Justin.tv May Get Sued by UK TV NetWorks

justin.tv has been letting its members cast high Jacked Live TV.
anything from TV shows to movies
but the one thing on top of all that is live sports
anything from NFL,NBA,NHL,MLB,UFC,WWE,Cricket & english football also known as soccer.
The TV networks for UK soccer are going after JTV
this makes Me happy 😀
go to this link for the full news article


or read here.  


FURIOUS FA and TV chiefs have declared war on an American website which is screening live top-flight English matches for FREE.


The Premier League are threatening legal action against San Francisco-based video- streaming portal Justin.tv
Thousands of fans are logging on to the site, co-founded by 24-year-old Yale graduate Justin Kan, to avoid paying subscriptions to British TV companies Sky and Setanta, which hold the exclusive UK rights to show live Premier League matches.
Yesterday, ???? viewers logged on to watch the games between ?? and ??, while ??? watched the ??? v ??? match — despite neither being broadcast in this country.
Last Wednesday, only Arsenal’s incredible 4-4 draw with Tottenham was broadcast live in England. Yet, by simply logging on to www.justin.tv fans could watch Manchester United’s 2-0 triumph over West Ham, Chelsea’s 3-0 win at Hull, Fulham’s 2-0 win over Wigan and the Emirates eight-goal thriller — all LIVE.   


Not surprisingly, the United game was most viewed, with 167,138 hits, while the Arsenal-Spurs showdown boasted 148,063 viewers.
Premier League spokesman Dan Johnson insisted: “We are in contact with this site and their lawyers and are seeking to prevent any further abuse of our rights.
“The streaming of live Premier League matches without permission is not only illegal, but also unfair on fans who have paid to go to matches or subscribed to Sky and Setanta.
“Their support means clubs can buy and develop the best players possible and invest in bigger, better and safer grounds.”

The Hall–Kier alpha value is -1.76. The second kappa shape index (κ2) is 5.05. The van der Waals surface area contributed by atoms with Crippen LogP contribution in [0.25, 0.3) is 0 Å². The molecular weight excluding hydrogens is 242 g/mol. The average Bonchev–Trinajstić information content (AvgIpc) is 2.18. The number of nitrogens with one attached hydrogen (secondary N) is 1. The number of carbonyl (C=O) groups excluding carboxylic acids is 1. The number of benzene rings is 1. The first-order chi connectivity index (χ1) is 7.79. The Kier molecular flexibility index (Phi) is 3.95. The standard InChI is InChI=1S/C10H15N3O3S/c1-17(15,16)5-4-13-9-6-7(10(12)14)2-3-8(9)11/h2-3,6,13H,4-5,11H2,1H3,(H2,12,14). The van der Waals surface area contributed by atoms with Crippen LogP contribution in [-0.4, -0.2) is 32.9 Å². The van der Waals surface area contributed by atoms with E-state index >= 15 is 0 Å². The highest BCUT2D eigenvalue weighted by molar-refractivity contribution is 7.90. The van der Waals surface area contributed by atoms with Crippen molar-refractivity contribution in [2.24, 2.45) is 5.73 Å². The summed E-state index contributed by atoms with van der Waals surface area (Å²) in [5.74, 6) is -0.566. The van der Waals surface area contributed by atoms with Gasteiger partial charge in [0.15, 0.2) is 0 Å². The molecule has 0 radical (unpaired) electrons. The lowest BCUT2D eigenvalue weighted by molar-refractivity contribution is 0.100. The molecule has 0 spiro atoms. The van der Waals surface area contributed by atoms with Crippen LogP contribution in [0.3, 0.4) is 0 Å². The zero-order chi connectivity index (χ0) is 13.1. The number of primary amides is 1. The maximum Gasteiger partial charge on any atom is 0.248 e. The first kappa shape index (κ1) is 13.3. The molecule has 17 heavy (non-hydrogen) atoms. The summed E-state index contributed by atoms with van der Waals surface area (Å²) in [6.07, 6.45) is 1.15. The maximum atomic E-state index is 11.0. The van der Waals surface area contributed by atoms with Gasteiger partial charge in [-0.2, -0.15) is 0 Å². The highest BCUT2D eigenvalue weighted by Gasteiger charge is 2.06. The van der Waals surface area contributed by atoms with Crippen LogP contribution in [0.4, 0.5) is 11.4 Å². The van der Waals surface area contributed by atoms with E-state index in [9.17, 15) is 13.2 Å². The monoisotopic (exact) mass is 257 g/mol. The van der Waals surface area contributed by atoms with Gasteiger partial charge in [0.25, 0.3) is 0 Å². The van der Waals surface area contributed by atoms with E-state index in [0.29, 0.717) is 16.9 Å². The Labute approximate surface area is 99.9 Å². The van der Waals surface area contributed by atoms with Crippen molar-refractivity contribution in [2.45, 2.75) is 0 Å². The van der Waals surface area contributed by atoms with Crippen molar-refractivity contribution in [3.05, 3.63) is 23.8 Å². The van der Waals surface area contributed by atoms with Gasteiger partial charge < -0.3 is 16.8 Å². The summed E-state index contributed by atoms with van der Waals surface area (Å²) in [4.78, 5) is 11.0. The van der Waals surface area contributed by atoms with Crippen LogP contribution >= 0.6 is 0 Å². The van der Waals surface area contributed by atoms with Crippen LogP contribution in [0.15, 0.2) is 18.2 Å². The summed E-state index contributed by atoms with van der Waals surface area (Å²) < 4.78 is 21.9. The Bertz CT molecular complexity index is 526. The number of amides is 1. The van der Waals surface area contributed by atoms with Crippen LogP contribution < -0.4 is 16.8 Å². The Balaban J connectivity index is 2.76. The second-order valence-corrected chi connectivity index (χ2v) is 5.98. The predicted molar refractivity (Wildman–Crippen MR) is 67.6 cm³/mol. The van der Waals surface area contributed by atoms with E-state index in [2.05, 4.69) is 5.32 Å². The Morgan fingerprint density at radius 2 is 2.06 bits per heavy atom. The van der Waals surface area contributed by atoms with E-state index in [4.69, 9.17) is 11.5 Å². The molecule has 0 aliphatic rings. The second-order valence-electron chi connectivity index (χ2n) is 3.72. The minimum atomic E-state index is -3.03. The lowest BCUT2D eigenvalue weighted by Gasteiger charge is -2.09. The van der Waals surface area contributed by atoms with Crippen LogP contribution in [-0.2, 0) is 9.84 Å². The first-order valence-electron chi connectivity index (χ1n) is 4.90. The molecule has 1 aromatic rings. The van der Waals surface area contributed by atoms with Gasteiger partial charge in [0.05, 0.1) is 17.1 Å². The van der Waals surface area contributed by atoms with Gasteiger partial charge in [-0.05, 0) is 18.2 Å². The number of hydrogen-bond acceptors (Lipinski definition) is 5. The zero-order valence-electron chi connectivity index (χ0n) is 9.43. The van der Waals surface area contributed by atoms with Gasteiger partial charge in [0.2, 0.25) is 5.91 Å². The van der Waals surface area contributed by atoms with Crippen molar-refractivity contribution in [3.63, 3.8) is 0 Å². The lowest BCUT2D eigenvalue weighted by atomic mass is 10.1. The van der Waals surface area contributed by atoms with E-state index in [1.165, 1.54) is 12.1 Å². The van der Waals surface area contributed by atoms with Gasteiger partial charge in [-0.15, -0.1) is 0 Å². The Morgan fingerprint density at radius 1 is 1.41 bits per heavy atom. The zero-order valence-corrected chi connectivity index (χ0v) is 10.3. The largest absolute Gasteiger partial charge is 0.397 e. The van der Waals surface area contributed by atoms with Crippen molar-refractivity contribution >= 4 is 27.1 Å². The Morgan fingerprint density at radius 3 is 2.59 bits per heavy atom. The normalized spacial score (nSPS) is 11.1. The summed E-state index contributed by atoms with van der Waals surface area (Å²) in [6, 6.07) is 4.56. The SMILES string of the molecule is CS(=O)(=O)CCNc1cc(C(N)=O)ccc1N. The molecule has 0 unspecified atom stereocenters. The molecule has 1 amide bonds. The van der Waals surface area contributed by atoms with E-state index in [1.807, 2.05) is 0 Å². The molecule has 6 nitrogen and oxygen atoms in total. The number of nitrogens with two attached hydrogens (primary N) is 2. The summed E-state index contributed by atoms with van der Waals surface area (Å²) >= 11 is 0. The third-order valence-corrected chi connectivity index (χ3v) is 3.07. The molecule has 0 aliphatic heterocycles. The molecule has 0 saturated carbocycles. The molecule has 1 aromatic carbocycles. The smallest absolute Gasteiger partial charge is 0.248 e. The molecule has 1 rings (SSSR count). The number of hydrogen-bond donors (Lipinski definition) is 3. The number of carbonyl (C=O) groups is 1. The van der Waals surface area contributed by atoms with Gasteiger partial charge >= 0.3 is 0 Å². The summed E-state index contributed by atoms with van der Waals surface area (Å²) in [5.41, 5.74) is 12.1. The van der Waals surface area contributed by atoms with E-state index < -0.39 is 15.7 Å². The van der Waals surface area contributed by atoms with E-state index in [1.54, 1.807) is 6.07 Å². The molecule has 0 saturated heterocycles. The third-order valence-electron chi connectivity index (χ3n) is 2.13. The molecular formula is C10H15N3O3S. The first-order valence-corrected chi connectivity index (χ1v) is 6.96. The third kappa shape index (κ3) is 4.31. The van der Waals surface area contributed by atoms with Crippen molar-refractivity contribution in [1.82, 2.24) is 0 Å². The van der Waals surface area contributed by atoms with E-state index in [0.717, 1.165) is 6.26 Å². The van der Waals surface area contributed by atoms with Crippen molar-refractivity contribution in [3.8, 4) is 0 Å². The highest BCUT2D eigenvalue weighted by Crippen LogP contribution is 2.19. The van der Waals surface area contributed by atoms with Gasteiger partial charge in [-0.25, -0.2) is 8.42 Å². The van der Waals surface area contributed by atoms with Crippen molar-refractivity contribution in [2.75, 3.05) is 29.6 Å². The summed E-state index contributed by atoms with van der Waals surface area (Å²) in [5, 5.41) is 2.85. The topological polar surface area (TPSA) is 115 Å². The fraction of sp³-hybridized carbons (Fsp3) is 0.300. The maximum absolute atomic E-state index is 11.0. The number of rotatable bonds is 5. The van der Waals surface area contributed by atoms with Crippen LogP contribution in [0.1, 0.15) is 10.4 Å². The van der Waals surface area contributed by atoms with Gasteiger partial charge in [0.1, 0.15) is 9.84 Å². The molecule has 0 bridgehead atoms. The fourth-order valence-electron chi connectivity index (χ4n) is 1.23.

England’s 4-1 World Cup qualifying win over Croatia in September was also shown live on Justin.tv — despite the match being broadcast exclusively by Setanta Sports.
Six separate streams were available, with commentary coming from Setanta’s Jon Champion.
The most popular feed saw a peak of 30,819 viewers.
The FA last night confirmed their lawyers will also be sending a legal letter to Justin.tv bosses. An FA spokesman said: “We are aware that websites around the world are seeking to exploit the popularity of English football.
“We take any infringements of our broadcasting rights very seriously and we will be looking at this particular website very carefully.   

CHIN WAG: viewers can even chat to each other during the game
“We always take action to protect our rights and will do so again in this case.”
Justin.tv hit the world stage when Kan strapped a camera to his head and started streaming every moment of his life over the web.
The site, launched in March last year, quickly evolved and now boasts thousands of diverse lifestyle channels, from the breeding of boa constrictors to news from Pakistan.
But the live football streams are by far the most popular area of the site among UK users, especially on a Saturday afternoon when games are unavailable to viewers in this country.